|JK Rowling won the Connection Combat match with Alan Rickman in a race to find their connection to our WikiTree Global Family Tree!
Joanne Rowling was born 31 July 1965 in Yate, England, to James Rowling, a Rolls-Royce aircraft engineer, and Anne Volant, a science technician. Her parents met on a train departing from King's Cross Station in 1964.
Joanne is best known for her writing of the Harry Potter series under the pen name J.K. Rowling. The books won worldwide attention, sold 400 million copies and won several awards. They've become the best-selling series ever and were the basis for movies that became the highest-grossing film series in history.
J.K came up with the idea for her Harry Potter novel whilst on a train ride from Manchester to London in 1990. It took her seven years to complete Harry Potter and the Sorcerer's Stone during which time she suffered through her mother's death, divorce from her husband and poverty.
Her story is one of rags to riches. In five years Joanne went from living on state benefits to being a multimillionaire. In 2007, Forbes ranked her as forty-eight most powerful celebrity. In October 2010, leading magazine editors named her the "Most Influential Woman in Britain".
Synopsis: Jo Rowling seeks additional information surrounding her Great-Grandfather, Louis Volant. According to her recollection, he married an English woman and was a brave soldier in WW I and received the Legion d'Honneur, which was also something that she had recently received as well. Jo gave her acceptance speech in French.
She visited her Aunt Marian (Volant) Fox in Edinburgh (her Mom's big sister) who is her last link to the Volant family. She revealed Louis "Good Conduct Certificate" which showed Louis' birth date to be the same as Jo's. He was born in Paris. His mother was Salome Schuch, who grew up in the countryside in France. Her Grandfather is also named as Stanley Volant.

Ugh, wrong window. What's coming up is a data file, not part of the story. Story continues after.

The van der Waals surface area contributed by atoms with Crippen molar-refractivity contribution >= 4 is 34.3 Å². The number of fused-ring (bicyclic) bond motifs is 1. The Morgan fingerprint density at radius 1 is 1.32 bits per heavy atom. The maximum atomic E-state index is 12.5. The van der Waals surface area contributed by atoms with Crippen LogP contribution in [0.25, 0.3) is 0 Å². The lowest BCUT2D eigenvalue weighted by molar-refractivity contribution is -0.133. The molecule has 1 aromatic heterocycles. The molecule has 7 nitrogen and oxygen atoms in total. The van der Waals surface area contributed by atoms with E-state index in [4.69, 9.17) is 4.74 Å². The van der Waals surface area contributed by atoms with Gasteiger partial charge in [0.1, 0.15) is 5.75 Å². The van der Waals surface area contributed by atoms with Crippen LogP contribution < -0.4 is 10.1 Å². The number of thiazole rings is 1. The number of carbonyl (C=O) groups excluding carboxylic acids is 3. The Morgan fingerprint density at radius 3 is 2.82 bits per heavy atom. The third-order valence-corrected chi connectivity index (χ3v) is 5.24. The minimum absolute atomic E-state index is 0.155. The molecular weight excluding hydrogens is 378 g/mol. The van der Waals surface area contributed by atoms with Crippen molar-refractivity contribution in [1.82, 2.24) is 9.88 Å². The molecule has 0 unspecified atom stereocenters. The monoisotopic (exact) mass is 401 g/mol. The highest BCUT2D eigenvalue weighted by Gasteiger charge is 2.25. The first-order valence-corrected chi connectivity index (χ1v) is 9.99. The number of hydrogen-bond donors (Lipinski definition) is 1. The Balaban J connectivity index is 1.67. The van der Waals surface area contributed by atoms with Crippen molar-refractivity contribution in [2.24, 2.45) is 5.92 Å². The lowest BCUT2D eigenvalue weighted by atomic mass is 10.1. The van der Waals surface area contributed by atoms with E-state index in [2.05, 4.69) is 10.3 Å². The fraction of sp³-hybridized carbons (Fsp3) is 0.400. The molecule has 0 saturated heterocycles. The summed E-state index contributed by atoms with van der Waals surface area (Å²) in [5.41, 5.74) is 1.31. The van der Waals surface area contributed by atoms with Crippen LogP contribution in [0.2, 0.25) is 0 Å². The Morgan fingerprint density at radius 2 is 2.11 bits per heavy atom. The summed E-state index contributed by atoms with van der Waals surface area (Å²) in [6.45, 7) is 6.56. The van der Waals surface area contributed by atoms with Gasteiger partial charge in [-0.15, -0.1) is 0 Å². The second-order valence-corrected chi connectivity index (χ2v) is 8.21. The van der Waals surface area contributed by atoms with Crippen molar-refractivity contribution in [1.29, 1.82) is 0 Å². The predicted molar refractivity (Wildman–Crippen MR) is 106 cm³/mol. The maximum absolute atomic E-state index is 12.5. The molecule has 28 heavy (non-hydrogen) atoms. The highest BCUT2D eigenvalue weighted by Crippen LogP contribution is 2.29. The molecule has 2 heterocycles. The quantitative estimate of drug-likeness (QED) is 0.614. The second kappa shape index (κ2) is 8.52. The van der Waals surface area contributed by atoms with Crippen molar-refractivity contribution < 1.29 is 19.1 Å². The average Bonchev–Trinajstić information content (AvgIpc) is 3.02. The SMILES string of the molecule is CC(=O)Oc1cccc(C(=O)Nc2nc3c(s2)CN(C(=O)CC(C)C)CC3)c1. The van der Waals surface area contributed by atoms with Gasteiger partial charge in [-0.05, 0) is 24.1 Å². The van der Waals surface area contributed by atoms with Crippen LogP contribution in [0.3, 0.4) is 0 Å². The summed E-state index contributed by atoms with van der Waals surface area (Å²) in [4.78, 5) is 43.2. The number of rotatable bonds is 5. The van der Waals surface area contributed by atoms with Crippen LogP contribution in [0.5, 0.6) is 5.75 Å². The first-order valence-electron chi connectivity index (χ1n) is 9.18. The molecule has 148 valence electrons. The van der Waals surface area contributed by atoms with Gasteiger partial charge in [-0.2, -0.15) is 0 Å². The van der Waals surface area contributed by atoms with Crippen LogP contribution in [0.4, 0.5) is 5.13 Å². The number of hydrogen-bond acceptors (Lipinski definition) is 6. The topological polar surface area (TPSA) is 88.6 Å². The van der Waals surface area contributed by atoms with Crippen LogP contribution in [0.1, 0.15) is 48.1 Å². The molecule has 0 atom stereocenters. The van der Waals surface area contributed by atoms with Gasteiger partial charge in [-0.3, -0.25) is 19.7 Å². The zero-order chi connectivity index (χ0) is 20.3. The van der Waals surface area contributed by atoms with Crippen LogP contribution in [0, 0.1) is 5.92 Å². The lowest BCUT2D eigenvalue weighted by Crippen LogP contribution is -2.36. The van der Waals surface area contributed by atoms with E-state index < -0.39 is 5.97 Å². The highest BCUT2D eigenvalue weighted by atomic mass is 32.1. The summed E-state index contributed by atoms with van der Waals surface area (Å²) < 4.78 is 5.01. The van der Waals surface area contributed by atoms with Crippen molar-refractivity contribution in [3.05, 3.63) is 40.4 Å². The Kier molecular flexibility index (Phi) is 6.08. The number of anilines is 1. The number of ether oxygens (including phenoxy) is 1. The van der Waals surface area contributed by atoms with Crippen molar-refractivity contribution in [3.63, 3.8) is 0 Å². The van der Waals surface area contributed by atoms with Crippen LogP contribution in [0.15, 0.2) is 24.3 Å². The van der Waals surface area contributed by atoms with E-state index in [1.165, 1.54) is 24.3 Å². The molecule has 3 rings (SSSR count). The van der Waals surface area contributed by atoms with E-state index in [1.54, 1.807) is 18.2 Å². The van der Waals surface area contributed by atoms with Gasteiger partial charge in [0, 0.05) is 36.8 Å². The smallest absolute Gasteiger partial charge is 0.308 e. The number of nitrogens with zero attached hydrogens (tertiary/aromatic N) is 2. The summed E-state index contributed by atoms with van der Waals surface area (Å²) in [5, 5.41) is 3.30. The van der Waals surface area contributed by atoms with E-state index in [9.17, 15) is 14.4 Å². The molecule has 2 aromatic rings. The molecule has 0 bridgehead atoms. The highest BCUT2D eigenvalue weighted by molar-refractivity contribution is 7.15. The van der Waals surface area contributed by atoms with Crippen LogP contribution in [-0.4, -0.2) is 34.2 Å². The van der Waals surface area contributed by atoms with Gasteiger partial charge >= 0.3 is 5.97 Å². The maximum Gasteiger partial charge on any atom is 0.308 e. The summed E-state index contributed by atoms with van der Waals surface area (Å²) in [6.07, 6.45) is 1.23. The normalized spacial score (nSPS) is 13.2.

Louis immigrated in the 1890s and started in London as a waiter. He met "Lizzie" in London, who was working as a nursery maid. He had to return to France to do his military service and wrote a number of letters to Lizzie while serving. Lizzie and Louis were married in 1900. At some point, Louis returned to France, but Lizzie refused to join him, so they separated but never divorced. For 50 years they continued to correspond.
Jo goes to the archives in Paris to seek further information. In the archives there, she finds that a Louis Volant was injured in Ford de Vaux near Verdun on 5 June (no year mentioned) and he lost half of the sight in his right eye and lost a limb. and was born on 16 June 1878. Finding that the dates do not match, she discovers that this record does not represent her Great-Grandfather.
Further researching his military records, she finds that there were two Louis Volant's and that her great-grandfather was in the 16th Territorial Regiment. The Territorial soldiers were older men whose job tended to be guarding roads or bridges. Her ancestor was stationed in Courcelles-le-Comte, and that a great battle was fought there in October 1914. Louis was 37 at the time. The Germans attacked on 3 October. The Territorial soldiers were only equipped with rifles and no artillery. The 16th Regiment held on for five solid days of constant fire and bombardment. After their officers were wounded or killed, Louis took charge, defended his comrades, and killed several of the attackers. He was seriously injured in the arm and side by an incoming artillery shell. For his bravery, he was awarded the Croix de Guerre.